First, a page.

The federal government is under tremendous pressure
from the donor agencies to revise upward the gas and electricity tariff
as has been committed by the Military Government as a part of reform
agenda. The political set up is however, feel concerned about the
backlash from the public.
According to the sources a serious debate is going on
in the Ministry of Finance on how to minimize the impact of such
off-budget measures that effect adversely the poor as well as the
industry. These sources claimed that price adjustments for the energy
sector were due ahead of the budget, but delayed due to political
considerations. The government was required to take a firm position on
the subject by mid-June 2003 to remain on track with the International
Monetary Fund (IMF). The government had agreed with the Fund to follow a
market-based pricing mechanism for the petroleum, gas and power sector.
In the case of gas and electricity prices, the formula was not being
implemented consistently, despite the establishment of the regulatory
The government has committed massive increase in
power tariff in the Financial Improvement Plan (FIP) for WAPDA,
submitted to the International Monetary Fund (IMF). The FIP, evisages
following actions to be taken till 2004 to improve the financial
position of WAPDA:
— Full and timely implementation of the fuel
adjustment clause and, in case of any delay, adjustment will be
accounted for in the next adjustment to make up for the expected revenue
— The "automatic" fuel adjustment clause
mechanism would be revised so that any reduction on account of lower
fuel prices would take place only if the structural tariff is consistent
with the revenue targets agreed under the FIP.
— The growth of WAPDA's administrative expenses
would be in line with performance improvement plan (15 per cent
year-on-year) increase in administrative expenses in fiscal year 2002
over the last year essentially to accommodate revised pay scales
introduced during the year and no more than 10 per cent per year during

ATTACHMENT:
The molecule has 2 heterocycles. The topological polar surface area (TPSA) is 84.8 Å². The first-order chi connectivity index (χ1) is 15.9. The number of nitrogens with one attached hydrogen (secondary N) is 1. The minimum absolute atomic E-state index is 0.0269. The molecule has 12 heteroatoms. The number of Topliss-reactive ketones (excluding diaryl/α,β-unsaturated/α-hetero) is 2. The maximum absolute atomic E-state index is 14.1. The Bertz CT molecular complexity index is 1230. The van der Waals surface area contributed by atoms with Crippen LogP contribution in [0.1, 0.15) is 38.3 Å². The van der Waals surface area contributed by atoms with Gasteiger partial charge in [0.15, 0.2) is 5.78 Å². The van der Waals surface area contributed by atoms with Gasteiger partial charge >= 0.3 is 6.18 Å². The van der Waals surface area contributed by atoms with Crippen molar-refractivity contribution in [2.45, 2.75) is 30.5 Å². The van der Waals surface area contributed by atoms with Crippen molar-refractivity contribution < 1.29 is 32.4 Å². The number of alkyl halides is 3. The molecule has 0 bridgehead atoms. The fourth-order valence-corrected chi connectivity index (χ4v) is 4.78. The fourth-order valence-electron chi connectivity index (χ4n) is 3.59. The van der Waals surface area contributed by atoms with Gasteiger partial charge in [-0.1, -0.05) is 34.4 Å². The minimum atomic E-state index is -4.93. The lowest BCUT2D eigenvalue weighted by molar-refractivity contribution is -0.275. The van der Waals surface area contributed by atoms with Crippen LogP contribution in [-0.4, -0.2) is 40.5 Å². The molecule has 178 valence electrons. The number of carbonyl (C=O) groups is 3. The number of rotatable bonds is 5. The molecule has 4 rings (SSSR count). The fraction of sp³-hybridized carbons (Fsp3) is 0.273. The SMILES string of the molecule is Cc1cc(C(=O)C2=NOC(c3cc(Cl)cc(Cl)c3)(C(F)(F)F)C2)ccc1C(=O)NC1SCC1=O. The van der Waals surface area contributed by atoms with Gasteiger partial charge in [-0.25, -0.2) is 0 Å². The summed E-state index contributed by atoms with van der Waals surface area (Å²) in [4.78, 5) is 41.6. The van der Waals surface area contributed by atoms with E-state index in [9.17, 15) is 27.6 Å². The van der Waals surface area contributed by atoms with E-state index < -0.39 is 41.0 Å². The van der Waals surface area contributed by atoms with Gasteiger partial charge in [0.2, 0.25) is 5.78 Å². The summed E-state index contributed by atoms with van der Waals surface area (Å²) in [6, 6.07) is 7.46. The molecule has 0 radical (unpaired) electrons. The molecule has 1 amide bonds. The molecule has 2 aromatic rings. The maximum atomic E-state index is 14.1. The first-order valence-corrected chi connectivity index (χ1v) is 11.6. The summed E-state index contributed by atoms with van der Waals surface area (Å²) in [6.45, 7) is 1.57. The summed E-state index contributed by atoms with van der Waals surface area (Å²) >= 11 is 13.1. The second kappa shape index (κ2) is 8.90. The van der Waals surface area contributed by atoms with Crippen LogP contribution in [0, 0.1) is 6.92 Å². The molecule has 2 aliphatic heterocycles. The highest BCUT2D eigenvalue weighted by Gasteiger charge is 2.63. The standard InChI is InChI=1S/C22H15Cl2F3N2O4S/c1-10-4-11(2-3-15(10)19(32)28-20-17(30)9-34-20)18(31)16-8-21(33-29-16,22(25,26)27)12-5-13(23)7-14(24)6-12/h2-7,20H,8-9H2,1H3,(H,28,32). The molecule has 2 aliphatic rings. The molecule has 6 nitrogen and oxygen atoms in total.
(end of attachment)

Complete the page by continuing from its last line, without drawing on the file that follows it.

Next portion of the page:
2003 and 2004.
— WAPDA would achieve the target of reduction of
technical and non-technical losses by 1.5 per cent each year to reach a
level 21.6 per cent by end 2004.
— The volume of average receivable from all
consumers would not be more than two months or 16 per cent of average
billion for 2003 and 2004.
— Ghazi Brotha Hydropower Project (GBHP) would be
in line during 2004, starting commissioning of the first generation
units from July 2003.
According to the FIP, WAPDA's projected financing gap
is Rs.27.4 billion in 2002 billion, Rs.28.2 billion in 2003 and Rs.16.9
billion in 2004. The plan is based on the following assumptions:
— The stock of arrears from the public sector at
the end of 2002 will decline by Rs.6.5 billion with respect to the
beginning of 2002.
— The stock of arrears from the public sector will
decline by Rs.7 billion in 2003.
— Oil prices, which have a strong bearing on
Independent Power Producers (IPPs) energy purchase costs, will be at the
level of December 2001.
WAPDA is reported to have expressed its doubts about
the implementation of FIP. The authority maintains that it could wipe
out its losses without increasing the tariff provided the government
reduces by 50 per cent its Petroleum Development Levy (PDL) on the
purchase of furnace oil consumed by the authority for generation of
electricity. It blames the high rate of taxation in the form of PDL —
an input cost of electricity generation — for the high tariff.
The government collects almost Rs.100 billion
revenues just by taxing the POL products. This includes Rs.45.6 billion
PDL, 15 per cent GST and other excise and customs charges as announced
by the Central Board of Revenue. In addition, there is 3.5 per cent
commission charge for the oil marketing companies 4 per cent charge for
the dealers commission and inland freight charges. This makes the
petroleum a major revenue spinner for the state.
On every one liter of motor gasoline 87 RON, there is
Rs.9.5 rupee PDL, for HOBC the rate is Rs.11.2 per liter, for kerosene
Rs.3.35 per liter, for high speed diesel Rs.3.5 per liter, for light
diesel oil Rs.1.2 per liter and for JP-4 the rate is Rs.3 per liter. On
top of all other levies, the federal government charges 15 per cent
sales tax, which helped achieve over 29 per cent growth in the GST
revenues during the first three quarters of the year.
According to the Household Integrated Economic Survey
(HIES) expenditures on fuel had become the third largest head on
domestic consumption, after food items and housing. It cost almost 8 per
cent of average monthly income, with even higher share in the low-income